Nikolai Viktorich Podgorny, born into the family of a foundryworker in the Ukrainian countryside 74 years ago, had a successful career as an engineer in sugar-beet refineries before he began his rise in the Communist Party hierarchy.
He joined the Young Communist League shortly after the revolution, but it was not until the end of World War II that he received his first significant political position, Ukrainian representative to the Soviet government in Moscow.
In 1950 he was made party leader in the important Kharkov region of the Ukraine, and seven years later he was named leader of the Ukrainian party. That position led to his membership in the Politburo, first as a candidate member and in 1960 as a full member.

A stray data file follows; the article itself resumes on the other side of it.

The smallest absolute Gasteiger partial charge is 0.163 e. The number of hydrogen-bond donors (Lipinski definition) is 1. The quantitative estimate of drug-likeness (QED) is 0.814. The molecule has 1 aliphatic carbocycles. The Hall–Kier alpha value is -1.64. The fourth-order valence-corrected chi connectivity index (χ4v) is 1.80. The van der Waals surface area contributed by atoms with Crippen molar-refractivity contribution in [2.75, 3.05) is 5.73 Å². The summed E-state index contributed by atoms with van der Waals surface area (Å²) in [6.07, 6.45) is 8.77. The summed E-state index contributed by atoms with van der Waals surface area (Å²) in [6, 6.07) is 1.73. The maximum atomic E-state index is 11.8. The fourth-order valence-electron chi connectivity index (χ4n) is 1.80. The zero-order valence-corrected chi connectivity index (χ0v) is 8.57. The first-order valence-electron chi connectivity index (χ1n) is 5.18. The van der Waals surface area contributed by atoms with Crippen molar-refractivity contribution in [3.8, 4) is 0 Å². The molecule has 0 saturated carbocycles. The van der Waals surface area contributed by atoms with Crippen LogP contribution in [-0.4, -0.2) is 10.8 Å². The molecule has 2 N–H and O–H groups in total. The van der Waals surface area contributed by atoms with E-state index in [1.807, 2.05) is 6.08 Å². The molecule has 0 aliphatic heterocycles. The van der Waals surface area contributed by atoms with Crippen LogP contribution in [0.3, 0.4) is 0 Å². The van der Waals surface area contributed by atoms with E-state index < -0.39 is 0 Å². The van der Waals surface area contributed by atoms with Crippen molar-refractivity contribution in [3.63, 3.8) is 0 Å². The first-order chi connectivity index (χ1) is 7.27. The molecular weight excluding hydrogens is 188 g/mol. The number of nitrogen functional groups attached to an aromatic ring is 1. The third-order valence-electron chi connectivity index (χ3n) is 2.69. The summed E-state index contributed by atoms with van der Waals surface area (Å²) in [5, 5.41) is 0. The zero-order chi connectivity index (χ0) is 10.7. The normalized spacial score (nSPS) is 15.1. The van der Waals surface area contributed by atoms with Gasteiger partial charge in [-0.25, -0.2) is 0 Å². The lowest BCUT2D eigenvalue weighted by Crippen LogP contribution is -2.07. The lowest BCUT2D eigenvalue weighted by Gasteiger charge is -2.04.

When his friend and backer Nikita Khrushchev brought him into the Kremlin in 1963 as a party secretary, he was considered a possible successor to Khrushchev along with another new party secretary - Leonid Brezhnev. The fact that they were in such similar positions contributed to the impression that they were competing with each other. Brezhnev won decisively.
In 1965 Podgorny was name president, replacing Anastas Mikoyan, one of the few Soviet leaders of the first rank to retire with his political stature more or less intact.
While not actually a rival of Brezhnev, Podgorny was never considered one of his closest supporters. In the uncertain period that followed Khrushchev's downfall, Podgorny was thought to favor certain economic reforms that Brezhnev opposed.
When, he was "elevated" to the presidency - the formal title is chairman of the Presidium of the Supreme Soviet, the Parliament - it was considered something of a setback to his political ambitions since in the arcane maneurering of the Kremlin, the job has been a sinecure in the past.
Podgorny remained one of the most visible of Soviet leaders, however, ranking second at times to Brezhnev and frequently a world traveler. In March he visited southern Africa, the first top Kremlin official to do so.